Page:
In 1845, it joined the United States as the 28th state. Texas is one of only four independent states to enter the US federation. Annexation of Texas led the United States to war with Mexico, leading to the Mexican Cession and helping to plant seeds for the U.S. Civil War. Texas was the 7th state to join the Confederate States of America. Shortly after the start of the 20th century, discovery of oil led to an economic boom in the state and greatly increased funding for higher education. Texas grew rapidly, becoming the second largest state in population by 1994. It has become economically diversified, with a growing base in high technology.

The easternmost section of the state is covered by the same piney woods that cover much of the Deep South. Moving westward, this vegetation evolves into semi-forests of oak and cross timbers, then, as the climate gradually becomes more arid, turns into rolling plains and prairie and, eventually, desert in the Big Bend region surrounding El Paso. It is these wide open spaces of the Texas prairie that have lent currency to the phrase that "everything is bigger in Texas."

German Texans (Deutschtexaner)

The logo for the Verein zum Schutze Deutscher Einwanderer in Texas (Society for the Protection of German Immigrants in Texas), otherwise known as "(Mainzer) Adelsverein"
German Texans.jpg
The largest ethnic group in Texas derived directly from Europe was persons of German birth or descent. As early as 1850, they constituted more than 5 percent of the total Texas population, a proportion that remained constant through the remainder of the nineteenth century. Intermarriage has blurred ethnic lines, but the 1990 United States census revealed that 1,175,888 Texans claimed pure and 1,775,838 partial German ancestry, for a total of 2,951,726, or 17½ percent of the total population. By this count, Germans rank behind Hispanics and form the third-largest national-origin group in the state. Most persons of German descent do not regard themselves as ethnic Germans, however. From their first immigration to Texas in the 1830s, the Germans tended to cluster in ethnic enclaves. A majority settled in a broad, fragmented belt across the south central part of the state. This belt stretched from Galveston and Houston on the east to Kerrville, Mason, and Hondo in the west; from the fertile, humid Coastal Plain to the semiarid Hill Country. This German Belt included most of the Teutonic settlements in the state, both rural and urban.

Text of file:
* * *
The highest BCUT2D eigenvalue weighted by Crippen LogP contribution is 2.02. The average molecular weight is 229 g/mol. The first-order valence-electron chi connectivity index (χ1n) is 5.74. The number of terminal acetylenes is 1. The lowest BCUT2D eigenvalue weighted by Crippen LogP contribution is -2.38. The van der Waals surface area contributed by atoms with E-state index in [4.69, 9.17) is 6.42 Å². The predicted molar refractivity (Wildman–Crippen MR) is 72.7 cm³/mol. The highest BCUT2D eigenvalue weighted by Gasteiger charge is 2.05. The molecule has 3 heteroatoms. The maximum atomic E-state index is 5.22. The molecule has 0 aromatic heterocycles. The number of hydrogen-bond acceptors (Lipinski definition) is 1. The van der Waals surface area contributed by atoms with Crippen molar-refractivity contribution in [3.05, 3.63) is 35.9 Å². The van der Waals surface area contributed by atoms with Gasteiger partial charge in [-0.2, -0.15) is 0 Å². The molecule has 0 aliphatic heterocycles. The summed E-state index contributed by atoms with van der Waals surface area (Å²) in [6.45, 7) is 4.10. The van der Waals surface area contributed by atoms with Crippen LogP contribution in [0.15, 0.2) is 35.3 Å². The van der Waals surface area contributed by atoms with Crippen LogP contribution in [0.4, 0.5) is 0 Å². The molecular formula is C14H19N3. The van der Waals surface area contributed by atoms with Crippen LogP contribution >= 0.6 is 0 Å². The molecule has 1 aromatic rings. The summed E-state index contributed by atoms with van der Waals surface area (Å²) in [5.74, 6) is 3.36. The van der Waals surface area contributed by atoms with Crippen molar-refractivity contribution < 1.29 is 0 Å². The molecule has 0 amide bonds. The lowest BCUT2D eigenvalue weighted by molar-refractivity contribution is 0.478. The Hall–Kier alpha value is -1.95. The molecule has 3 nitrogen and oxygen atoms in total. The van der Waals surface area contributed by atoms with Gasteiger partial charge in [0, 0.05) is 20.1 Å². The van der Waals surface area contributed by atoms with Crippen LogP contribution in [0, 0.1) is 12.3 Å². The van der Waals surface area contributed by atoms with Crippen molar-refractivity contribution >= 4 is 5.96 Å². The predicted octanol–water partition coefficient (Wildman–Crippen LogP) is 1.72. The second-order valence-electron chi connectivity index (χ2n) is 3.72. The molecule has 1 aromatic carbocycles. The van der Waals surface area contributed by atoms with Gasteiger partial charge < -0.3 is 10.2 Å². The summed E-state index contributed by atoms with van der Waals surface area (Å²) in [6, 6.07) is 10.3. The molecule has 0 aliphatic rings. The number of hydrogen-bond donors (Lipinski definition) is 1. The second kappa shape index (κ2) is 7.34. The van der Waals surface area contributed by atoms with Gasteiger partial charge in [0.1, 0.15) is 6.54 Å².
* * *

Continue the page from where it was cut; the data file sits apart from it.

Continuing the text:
The German Belt is the product of concepts and processes well known to students of migration, particularly the concept of "dominant personality," the process called "chain migration," and the device of "America letters." Voluntary migrations generally were begun by a dominant personality, or "true pioneer." This individual was forceful and ambitious, a natural leader, who perceived emigration as a solution to economic, social, political, or religious problems in his homeland. He used his personality to convince others to follow him in migration. In the case of the Texas Germans, Friedrich Diercks, known in Texas under his alias, Johann Friedrich Ernst, was the dominant personality. Ernst had been a professional gardener in the Grand Duchy of Oldenburg in northwestern Germany. He immigrated to America intending to settle in Missouri, but in New Orleans he learned that large land grants were available to Europeans in Stephen F. Austin's colony in Texas. Ernst applied for and in 1831 received a grant of more than 4,000 acres that lay in the northwest corner of what is now Austin County. It formed the nucleus of the German Belt. [...]